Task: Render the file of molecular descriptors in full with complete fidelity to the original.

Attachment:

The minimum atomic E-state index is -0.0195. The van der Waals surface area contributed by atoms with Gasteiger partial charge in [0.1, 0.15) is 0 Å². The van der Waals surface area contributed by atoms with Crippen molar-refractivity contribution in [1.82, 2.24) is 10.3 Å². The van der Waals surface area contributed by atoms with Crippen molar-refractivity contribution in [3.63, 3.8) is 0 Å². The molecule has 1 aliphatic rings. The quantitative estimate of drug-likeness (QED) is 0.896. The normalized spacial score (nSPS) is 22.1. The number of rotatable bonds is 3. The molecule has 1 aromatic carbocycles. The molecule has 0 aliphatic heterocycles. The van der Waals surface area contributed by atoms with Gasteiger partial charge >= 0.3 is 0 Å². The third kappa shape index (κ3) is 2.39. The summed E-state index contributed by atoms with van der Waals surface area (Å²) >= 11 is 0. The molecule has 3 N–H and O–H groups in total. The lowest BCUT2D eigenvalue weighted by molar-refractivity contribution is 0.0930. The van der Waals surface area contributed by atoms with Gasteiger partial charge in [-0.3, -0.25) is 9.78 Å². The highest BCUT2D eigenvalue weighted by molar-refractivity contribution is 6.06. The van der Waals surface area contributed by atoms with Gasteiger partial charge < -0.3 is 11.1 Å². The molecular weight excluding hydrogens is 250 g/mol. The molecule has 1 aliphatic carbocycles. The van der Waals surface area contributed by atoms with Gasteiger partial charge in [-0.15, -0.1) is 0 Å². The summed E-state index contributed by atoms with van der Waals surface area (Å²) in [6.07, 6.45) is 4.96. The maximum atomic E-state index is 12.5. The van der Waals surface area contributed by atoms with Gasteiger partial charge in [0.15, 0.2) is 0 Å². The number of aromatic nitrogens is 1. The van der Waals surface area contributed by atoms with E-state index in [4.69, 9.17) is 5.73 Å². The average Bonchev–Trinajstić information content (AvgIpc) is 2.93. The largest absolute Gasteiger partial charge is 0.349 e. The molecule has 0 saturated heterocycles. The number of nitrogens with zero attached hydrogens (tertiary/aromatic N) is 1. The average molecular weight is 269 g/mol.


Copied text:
The minimum atomic E-state index is -0.0195. The van der Waals surface area contributed by atoms with Gasteiger partial charge in [0.1, 0.15) is 0 Å². The van der Waals surface area contributed by atoms with Crippen molar-refractivity contribution in [1.82, 2.24) is 10.3 Å². The van der Waals surface area contributed by atoms with Crippen molar-refractivity contribution in [3.63, 3.8) is 0 Å². The molecule has 1 aliphatic rings. The quantitative estimate of drug-likeness (QED) is 0.896. The normalized spacial score (nSPS) is 22.1. The number of rotatable bonds is 3. The molecule has 1 aromatic carbocycles. The molecule has 0 aliphatic heterocycles. The van der Waals surface area contributed by atoms with Gasteiger partial charge >= 0.3 is 0 Å². The third kappa shape index (κ3) is 2.39. The summed E-state index contributed by atoms with van der Waals surface area (Å²) >= 11 is 0. The molecule has 3 N–H and O–H groups in total. The lowest BCUT2D eigenvalue weighted by molar-refractivity contribution is 0.0930. The van der Waals surface area contributed by atoms with Gasteiger partial charge in [-0.3, -0.25) is 9.78 Å². The highest BCUT2D eigenvalue weighted by molar-refractivity contribution is 6.06. The van der Waals surface area contributed by atoms with Gasteiger partial charge < -0.3 is 11.1 Å². The molecular weight excluding hydrogens is 250 g/mol. The molecule has 1 aliphatic carbocycles. The van der Waals surface area contributed by atoms with Gasteiger partial charge in [-0.15, -0.1) is 0 Å². The summed E-state index contributed by atoms with van der Waals surface area (Å²) in [6.07, 6.45) is 4.96. The maximum atomic E-state index is 12.5. The van der Waals surface area contributed by atoms with Gasteiger partial charge in [0.15, 0.2) is 0 Å². The number of aromatic nitrogens is 1. The van der Waals surface area contributed by atoms with E-state index in [4.69, 9.17) is 5.73 Å². The average Bonchev–Trinajstić information content (AvgIpc) is 2.93. The largest absolute Gasteiger partial charge is 0.349 e. The molecule has 0 saturated heterocycles. The number of nitrogens with zero attached hydrogens (tertiary/aromatic N) is 1. The average molecular weight is 269 g/mol.